NOTES: This is a good example of how the meaning of a word evolves from an object to a person to an action. Originally, the word dragoon referred to firearms, either from the fact that they breathed fire like a dragon or from the shape of the pistol hammer. Eventually, it began to be applied to a cavalryman armed with a carbine. Today the term is a verb for forcing someone to do something against their will.

DRANGOON - capital of Dburma

DRABOON - a colorless omnivorous primate

ERAGOON - protagonist of a scifi series by Chris Poolini


MEANING: noun:
1. Money, especially in a form that has an intrinsic value (for example, coins made from precious metals as opposed to paper money).
2. Type or kind (used in the phrase “in specie” meaning “in a similar manner”).

ETYMOLOGY: From Latin species (appearance, form, kind), from specere (to look). Earliest documented use: 1551.

SPECIE - another counterexample to "I before E except after C..."

SPECOE - answer to "What kind of tea did you say this is?"

SPECIME - a sample children's TV program which takes place on a street
Posted By: wofahulicodoc RAVVY - small filled British pasta - 07/15/22 01:58 AM


MEANING: noun: A laborer or a construction worker.

ETYMOLOGY: Short for navigator, from Latin navigator (sailor), from navigare (to sail), from navis (ship). Earliest documented use: 1574.

NOTES: A navigator is someone who navigates. In the past, it was also a sailor or a mariner, from Latin navis (ship). Then the word came to be applied to someone who worked on the construction of a canal. Eventually, it became shortened to navvy and was used for any constructor worker, one who worked on roads, railroads, etc. The word is also used for mechanical excavators.

LAVVY - a diminutive London washroom

NAVEY - like the place in a church where the congregation sits

KNAVVY - fourth highest card in each suit in a modern deck


MEANING: noun: An agreement, especially between nations, to submit disputes to arbitration.

ETYMOLOGY: From French compromis (compromise). Earliest documented use: 1590.

COMP. ROMAs - free plum tomatoes

COR: PRO MIs - you have a lot of risk factors for getting a heart attack, y'know

COME: PROM IS...! - Would you accompany me to the Senior dance?


MEANING: verb intr.: To make a speech, especially in a tedious or pompous manner.

ETYMOLOGY: From speech, from Old English spaec/spreac (speech), from sprecan (to speak) + -ify (to make), from Latin facere (to make or do). Earliest documented use: 1723

SPEECH IFFY - we're not sure whether or not he'll give his oration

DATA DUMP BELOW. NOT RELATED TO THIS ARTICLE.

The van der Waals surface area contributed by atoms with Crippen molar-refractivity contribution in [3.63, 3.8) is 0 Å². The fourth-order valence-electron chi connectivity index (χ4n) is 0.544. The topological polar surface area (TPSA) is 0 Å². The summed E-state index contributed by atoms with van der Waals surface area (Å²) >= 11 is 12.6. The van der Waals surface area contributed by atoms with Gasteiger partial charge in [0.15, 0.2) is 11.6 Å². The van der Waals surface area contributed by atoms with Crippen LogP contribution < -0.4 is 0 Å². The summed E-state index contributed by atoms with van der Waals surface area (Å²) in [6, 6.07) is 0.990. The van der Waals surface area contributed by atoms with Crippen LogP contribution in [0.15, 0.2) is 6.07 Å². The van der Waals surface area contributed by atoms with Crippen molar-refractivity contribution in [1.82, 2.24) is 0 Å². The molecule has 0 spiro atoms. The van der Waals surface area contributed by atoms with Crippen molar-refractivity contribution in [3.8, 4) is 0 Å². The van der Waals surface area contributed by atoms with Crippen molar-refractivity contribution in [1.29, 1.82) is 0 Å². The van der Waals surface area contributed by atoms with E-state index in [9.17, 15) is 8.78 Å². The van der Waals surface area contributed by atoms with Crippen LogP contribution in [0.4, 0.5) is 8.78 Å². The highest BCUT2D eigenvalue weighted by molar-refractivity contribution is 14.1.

SPEE CHIEF Y - club named after the Captain of the Dirigible.

PEECHIFY - convert the orchard to a different fruit

PRONUNCIATION: (ag-ruh-STOL-uh-jee)

MEANING: noun: The study of grasses.

ETYMOLOGY: From Greek agrostis (a type of grass), from agros (field) + -logy (study). Earliest documented use: 1820.

A GROSS -OLOGY - a crude body of knowledge

AGRISTOLOGY - how windmills work during a famine

AGRA-STOLOGY - the study of Indian marble mausoleum sites
Posted By: wofahulicodoc SIMILET - a weak comparison - 07/23/22 01:22 AM


MEANING: noun: A little smile.

ETYMOLOGY: From smile + -et (a diminutive suffix). Earliest documented use: 1591.

SMITLET - a tap in the wrist

SMILENT - describing the Mona Lisa's expression

'SMILES - how far I have to go before I sleep (said Tom, frostily)

PRONUNCIATION: (tuhr-ji-vuhr-SAY-shuhn)

MEANING: noun:
1. Misleading, evasive, or ambiguous speech or action.
2. Desertion of a party, position, cause, etc.

ETYMOLOGY: From Latin tergiversari (to turn one’s back, to evade), from tergum (back) + vertere (to turn). Earliest documented use: 1570.

FERGIVERSATION - when two people meet for apology, acceptance, and reconciliation

TERGIVER'S ACTION - Mr Tergiver has been a busy bee, hasn't he?

TER GIVE RATION - why I donated my lunch
Posted By: wofahulicodoc i never meta word I didn't like - 07/23/22 08:50 PM


MEANING: adjective: 1. Self-referential.
2. Relating to members of its own category.
adverb: In a self-referential manner.
noun: Something that is self-referential.
prefix: Denoting transformation, transcending, going beyond, etc.

ETYMOLOGY: From Greek meta (after, beyond, behind, beside, among, etc.). Earliest documented use: 1838.

METSA - so-so; half-way

MEETA - what you might do to a body comin' through the rye

NETA - your first and best butterfly-catching equipment

m𝒇 ETA - utter a Greek vowel at moderate loudness


MEANING: noun: A person’s signature.

ETYMOLOGY: From the name John Henry, from confusion with John Hancock. Hancock’s signature was the most prominent on the United States Declaration of Independence and his name became a synonym for a signature. Earliest documented use: 1914.

JOIN HENRY - Mr Ford requests the pleasure of your company

JOHN HENLY - what the combined Harvard-Yale crew team calls the bathroom

JOAN, HENRY - the Sainte is introduced to the King of England


MEANING: noun: A pampered or overprotected person.
verb tr.: To overprotect or pamper.